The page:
In monetary terms, the price of the war in Iraq could top $100 billion. There is also concern that an additional cost could be an increase in terrorist threats on U.S. soil. Virtually everyone agrees the terrorism threat won't disappear with Saddam Hussein -- and that preparedness among first responders is a necessity.
Yet our ability to respond to terror at home is not up to par by most accounts, and attempts to improve it are devolving into political and territorial firefights. In New York, Gov. George Pataki and Mayor Michael Bloomberg are sparring over how to allocate precious federal dollars the state eventually will get for homeland defense.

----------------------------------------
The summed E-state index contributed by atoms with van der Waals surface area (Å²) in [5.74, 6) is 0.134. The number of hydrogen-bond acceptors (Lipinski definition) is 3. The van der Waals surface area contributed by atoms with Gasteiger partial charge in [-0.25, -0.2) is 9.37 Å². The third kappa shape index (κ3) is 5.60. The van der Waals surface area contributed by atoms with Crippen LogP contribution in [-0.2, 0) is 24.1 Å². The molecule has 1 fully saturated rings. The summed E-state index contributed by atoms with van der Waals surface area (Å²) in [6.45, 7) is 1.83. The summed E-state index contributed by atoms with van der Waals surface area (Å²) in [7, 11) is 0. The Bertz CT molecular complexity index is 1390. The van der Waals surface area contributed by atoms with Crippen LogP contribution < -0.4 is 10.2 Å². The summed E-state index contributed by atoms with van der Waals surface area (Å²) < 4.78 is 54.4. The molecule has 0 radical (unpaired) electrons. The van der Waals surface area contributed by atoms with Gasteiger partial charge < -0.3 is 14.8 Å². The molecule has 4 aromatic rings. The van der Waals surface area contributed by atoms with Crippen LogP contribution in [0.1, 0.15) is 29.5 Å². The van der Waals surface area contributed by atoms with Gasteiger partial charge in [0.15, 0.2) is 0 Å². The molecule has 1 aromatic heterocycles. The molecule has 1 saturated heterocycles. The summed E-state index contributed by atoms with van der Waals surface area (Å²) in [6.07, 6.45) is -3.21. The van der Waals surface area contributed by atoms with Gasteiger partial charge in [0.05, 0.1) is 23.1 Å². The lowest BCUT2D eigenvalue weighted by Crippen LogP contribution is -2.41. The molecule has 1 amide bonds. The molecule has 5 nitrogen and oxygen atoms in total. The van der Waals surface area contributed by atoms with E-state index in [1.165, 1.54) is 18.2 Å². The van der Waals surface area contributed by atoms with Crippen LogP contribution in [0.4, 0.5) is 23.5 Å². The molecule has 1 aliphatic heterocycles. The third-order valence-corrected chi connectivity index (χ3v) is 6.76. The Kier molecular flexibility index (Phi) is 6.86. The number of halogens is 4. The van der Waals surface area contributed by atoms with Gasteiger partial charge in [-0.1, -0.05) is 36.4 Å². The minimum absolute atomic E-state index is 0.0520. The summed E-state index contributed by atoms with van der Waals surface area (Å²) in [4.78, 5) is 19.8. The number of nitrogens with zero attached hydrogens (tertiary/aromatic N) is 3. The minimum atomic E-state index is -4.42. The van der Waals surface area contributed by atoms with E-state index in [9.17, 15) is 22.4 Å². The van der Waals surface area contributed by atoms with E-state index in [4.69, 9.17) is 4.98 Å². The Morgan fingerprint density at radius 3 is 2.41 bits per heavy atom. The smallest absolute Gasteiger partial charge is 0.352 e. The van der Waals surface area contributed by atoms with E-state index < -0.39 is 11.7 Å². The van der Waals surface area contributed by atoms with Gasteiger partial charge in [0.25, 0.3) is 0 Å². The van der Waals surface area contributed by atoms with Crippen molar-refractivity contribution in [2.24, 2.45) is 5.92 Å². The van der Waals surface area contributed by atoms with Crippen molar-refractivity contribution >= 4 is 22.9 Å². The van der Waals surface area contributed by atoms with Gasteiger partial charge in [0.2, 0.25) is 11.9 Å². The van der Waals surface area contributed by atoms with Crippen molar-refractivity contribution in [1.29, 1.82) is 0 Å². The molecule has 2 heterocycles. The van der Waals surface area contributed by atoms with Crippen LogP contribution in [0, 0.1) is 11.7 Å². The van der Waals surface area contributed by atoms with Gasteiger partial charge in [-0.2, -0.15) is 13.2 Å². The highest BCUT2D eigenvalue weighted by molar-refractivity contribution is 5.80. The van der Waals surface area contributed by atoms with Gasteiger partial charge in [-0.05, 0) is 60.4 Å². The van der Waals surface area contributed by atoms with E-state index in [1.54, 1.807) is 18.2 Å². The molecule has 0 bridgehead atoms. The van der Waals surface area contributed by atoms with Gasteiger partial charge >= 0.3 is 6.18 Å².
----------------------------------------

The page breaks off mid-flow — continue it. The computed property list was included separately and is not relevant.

"We're going to find out where we're vulnerable," Sen. Ben Nelson, D-Neb., recently told The Associated Press. "There has not been enough focus and not enough appropriations to deal with homeland security."
Though lack of federal funding is causing the most friction, it is by no means the only impediment to shoring up what some officials see as a vulnerable homeland. Experts cite a lack of guidance by federal authorities, and a lack of private-public partnerships that share innovative ideas and technologies as key stumbling blocks.
"What we've done on homeland security is woefully inadequate in several ways," said Mich